2227 Electronic Definition or Meaning for voice stress phone

Definition for voice stress phone


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voice stress phone

IT IS the nightmare scenario for cheating husbands dodgy salesmen and lying politicians. A new telephone has gone on sale that can tell whether the person on the other end of the line is telling the truth writes Andrew Alderson.
The device which costs £2700 uses sophisticated electronics to Indicate from a person`s voice tremors whether he or she is lying. Supplied by Londonbased Communication Control Systems it is intended primarily for businessmen so they can tell whether the person they are intending to strike a deal with is honest.
Last week The Sunday Times tried it out on celebrities and poliffcians who the public have long suspected of being "economical" with the truth.
The first to be put to the test waa Max Clifford the controversial publicist behind countless kiss`n`tell tabloid stories. He has always denied suggestions that he invented a story about David Mellor the former government minister when he sold an expose of the politician`s affair with Antonia de Sancha an actress to a tabloid newspaper.
De Sancha Clifford`s client had claimed that Mellor a Chelsea sup. porter put on his favourite team`s football kit during their bedtime encounters.
When asked last week whether he was responsible for inventing the story Clinord responded with an emphatic "no". The machine however was adamant that he had lied registering a mark of 60 (the standard reading for people telling the truth is anything up to 25). Peter Stringfellow the nightclub owner did better when questioned about his astonishing claims that he had gone to bed with more than 2000 women. . "That was just the figure |when I counted last year`` he joked. The machine gave a leading steadily below 25 as he spoke of his conquests. How would a secondhand car salesman the butt of jokes for alleged dubious sales techniques fare with the machine`` and inõtl system was overOne east London trader was asked to give more details about a nineyearold Ford Sierra estate that he had advertised for £1850. Asked what condition the car was in the reply was "It`s a nice car.`` The remark registered a reading of 35. Asked whether the vehicle would keep its value well the salesman said: "Yes.`` The reading of 42 suggested otherwise.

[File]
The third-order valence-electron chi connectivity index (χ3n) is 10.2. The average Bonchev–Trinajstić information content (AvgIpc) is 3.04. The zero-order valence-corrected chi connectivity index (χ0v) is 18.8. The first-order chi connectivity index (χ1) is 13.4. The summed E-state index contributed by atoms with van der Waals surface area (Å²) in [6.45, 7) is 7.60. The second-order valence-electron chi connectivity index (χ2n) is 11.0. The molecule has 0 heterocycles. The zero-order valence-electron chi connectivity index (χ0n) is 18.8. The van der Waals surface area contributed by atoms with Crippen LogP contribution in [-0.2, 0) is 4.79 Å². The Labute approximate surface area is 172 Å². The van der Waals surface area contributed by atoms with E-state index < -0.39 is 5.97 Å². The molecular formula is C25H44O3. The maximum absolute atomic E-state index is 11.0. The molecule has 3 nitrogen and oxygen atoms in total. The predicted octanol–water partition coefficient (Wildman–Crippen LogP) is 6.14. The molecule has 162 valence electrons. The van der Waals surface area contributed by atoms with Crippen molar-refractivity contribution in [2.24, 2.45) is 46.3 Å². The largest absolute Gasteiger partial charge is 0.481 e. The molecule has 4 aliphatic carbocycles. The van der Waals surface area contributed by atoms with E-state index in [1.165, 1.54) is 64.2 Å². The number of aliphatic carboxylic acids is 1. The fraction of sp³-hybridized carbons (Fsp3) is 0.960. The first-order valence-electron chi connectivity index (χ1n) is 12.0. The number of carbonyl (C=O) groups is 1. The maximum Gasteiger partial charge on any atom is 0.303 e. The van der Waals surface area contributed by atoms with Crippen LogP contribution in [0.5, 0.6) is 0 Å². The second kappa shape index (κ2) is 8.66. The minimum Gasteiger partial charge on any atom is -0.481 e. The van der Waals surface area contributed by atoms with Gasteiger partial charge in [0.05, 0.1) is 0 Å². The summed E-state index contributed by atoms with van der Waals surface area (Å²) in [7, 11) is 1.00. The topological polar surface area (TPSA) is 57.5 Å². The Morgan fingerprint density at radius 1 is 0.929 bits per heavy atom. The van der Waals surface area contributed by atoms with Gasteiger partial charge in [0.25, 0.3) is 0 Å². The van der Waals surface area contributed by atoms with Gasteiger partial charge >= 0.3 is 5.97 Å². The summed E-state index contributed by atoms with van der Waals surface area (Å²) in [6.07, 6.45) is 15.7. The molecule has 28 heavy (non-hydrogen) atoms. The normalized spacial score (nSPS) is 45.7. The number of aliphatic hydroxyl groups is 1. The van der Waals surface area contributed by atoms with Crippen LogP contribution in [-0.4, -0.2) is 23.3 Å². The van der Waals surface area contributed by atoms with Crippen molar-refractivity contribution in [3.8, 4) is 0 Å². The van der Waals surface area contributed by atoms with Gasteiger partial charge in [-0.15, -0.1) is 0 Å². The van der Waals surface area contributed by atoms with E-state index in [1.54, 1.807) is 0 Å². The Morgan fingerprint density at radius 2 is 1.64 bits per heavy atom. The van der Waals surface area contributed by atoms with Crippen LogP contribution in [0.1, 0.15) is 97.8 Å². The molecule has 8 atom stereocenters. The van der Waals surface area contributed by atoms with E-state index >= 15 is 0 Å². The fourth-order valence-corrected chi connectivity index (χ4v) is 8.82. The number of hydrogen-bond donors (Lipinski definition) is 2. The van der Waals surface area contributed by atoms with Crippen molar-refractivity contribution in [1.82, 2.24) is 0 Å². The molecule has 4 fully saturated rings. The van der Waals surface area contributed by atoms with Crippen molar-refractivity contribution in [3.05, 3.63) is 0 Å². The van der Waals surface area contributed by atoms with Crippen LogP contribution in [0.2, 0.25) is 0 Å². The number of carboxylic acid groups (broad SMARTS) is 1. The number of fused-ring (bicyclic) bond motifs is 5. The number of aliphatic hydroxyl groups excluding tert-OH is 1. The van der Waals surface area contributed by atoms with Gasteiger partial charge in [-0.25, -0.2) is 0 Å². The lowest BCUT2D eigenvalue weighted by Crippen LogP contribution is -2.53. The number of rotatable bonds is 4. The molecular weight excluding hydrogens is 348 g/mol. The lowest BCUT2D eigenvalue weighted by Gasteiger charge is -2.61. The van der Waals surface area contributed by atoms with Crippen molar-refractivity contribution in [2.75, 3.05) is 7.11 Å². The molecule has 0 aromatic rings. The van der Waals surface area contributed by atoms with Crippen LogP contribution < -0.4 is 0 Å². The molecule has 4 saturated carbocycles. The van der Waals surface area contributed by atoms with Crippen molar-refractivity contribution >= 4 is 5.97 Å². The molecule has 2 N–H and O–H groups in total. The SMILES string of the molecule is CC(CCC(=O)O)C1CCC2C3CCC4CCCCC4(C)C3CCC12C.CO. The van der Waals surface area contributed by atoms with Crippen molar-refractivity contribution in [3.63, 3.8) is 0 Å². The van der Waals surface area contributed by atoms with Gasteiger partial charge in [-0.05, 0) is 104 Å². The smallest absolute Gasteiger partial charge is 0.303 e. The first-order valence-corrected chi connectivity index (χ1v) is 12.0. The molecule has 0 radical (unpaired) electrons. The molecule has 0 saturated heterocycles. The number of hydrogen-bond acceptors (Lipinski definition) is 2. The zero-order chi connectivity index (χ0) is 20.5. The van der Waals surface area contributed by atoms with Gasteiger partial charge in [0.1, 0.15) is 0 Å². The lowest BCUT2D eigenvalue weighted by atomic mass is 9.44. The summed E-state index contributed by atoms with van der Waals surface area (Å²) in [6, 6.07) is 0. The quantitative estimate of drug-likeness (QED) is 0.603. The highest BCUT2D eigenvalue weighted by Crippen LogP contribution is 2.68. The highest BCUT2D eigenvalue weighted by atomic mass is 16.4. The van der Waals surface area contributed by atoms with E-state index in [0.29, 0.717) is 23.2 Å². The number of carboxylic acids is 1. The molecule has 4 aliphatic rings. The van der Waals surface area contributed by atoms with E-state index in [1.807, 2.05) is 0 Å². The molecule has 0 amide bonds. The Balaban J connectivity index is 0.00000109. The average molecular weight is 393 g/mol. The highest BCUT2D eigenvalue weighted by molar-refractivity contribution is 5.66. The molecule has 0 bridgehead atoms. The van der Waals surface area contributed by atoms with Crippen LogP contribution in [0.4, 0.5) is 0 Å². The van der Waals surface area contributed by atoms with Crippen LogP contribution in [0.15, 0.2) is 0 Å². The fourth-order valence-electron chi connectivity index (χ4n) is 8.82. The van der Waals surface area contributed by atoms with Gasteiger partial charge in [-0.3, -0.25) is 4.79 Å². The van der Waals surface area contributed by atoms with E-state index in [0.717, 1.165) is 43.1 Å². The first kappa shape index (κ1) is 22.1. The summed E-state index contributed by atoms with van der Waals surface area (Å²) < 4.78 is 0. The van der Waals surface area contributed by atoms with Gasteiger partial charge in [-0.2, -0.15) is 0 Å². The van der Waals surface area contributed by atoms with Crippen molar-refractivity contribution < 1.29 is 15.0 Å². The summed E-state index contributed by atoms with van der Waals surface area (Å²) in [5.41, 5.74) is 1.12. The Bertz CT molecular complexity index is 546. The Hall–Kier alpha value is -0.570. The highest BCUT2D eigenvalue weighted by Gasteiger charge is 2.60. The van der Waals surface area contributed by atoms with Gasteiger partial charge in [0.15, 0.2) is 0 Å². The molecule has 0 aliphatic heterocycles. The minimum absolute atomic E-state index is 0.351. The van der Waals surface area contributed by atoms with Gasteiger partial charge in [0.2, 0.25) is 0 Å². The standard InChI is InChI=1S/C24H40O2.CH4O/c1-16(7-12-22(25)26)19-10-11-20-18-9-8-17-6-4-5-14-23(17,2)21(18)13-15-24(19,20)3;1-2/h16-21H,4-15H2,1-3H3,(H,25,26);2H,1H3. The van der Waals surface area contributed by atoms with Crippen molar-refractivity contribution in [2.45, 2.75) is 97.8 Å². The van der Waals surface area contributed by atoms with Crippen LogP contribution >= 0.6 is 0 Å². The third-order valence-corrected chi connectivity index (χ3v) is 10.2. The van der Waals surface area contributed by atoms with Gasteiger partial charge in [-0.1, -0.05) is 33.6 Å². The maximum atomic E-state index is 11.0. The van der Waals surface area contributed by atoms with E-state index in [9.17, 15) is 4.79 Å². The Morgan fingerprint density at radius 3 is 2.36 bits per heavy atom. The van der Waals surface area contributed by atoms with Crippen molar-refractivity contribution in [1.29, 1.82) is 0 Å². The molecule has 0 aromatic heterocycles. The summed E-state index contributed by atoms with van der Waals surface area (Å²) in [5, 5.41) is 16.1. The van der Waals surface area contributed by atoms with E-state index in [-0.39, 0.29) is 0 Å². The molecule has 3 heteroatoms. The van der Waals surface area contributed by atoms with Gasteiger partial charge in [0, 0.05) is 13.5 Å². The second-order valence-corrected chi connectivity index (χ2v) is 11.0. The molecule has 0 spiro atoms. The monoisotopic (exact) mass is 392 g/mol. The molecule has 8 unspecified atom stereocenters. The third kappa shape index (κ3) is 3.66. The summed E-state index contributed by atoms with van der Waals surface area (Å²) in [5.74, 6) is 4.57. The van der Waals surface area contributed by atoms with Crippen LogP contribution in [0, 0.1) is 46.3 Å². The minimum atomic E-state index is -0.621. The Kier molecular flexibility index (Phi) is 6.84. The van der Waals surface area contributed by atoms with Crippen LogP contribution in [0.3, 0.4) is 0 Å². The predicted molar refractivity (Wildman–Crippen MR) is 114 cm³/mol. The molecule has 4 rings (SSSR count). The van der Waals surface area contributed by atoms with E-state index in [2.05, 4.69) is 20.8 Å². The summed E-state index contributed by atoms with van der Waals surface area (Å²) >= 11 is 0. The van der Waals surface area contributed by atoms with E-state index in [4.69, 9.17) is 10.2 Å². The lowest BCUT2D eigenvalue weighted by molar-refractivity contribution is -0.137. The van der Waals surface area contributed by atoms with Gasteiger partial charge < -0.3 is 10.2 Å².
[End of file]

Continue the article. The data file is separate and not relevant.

Further remarks hinted that the Sierra despite its sun roof and hi fi systems was overpriced. His insistence that "It`s a competitive price" recorded an even higher reading of 52.
The phone works by Voice Stress Analysis whereby micro tremors from the vocal chords which are associated with stress are measured. To be accurate a user should test the person on the end of the line with straightforward control questions which they know will lead to truthful answers.
Yesterday Clifford also responsible for a tabloid "scoop" alleging that Freddie Starr the comedian had eaten a hamster was unrepentant at being caught by the new phone. "Even machines make mistakes" he said. Stringfellow who passed the truth test admitted telling countless lies however: ``When you are in the public relations business you have to. But they are nice lies: more exaggerations than lies. When I tell a lady that she looks lovely I may be exaggerating slightly. And when they say I haven`t aged` I am quite happy for them to lie too. Lying can make life a little simpler."
Others were less willing to take part in the test. Neil Hamilton the former Tory MP branded a liar by the Downey report into political sleaze was reluctant to discuss his denials about receiving cash for questions over the "truth phone". Speaking from a mobile phone with her husband at her side his wife Christine declined the opportunity to support their thier potestations of innocence. "No comment" she said frostily before ringing off.
However Ann Widdecombe Tory MP for Maidstone and a publicly committed Christian was willing to take part an passed with flying colours. Asked whether she had raise the issue of Derek Lewis the former prison service director deliberately to sabotage Michael Howard`s hopes of leading the Tory party she replied "Yes." Her reading of 12 wil have pleased Widdecombe more than Howard.

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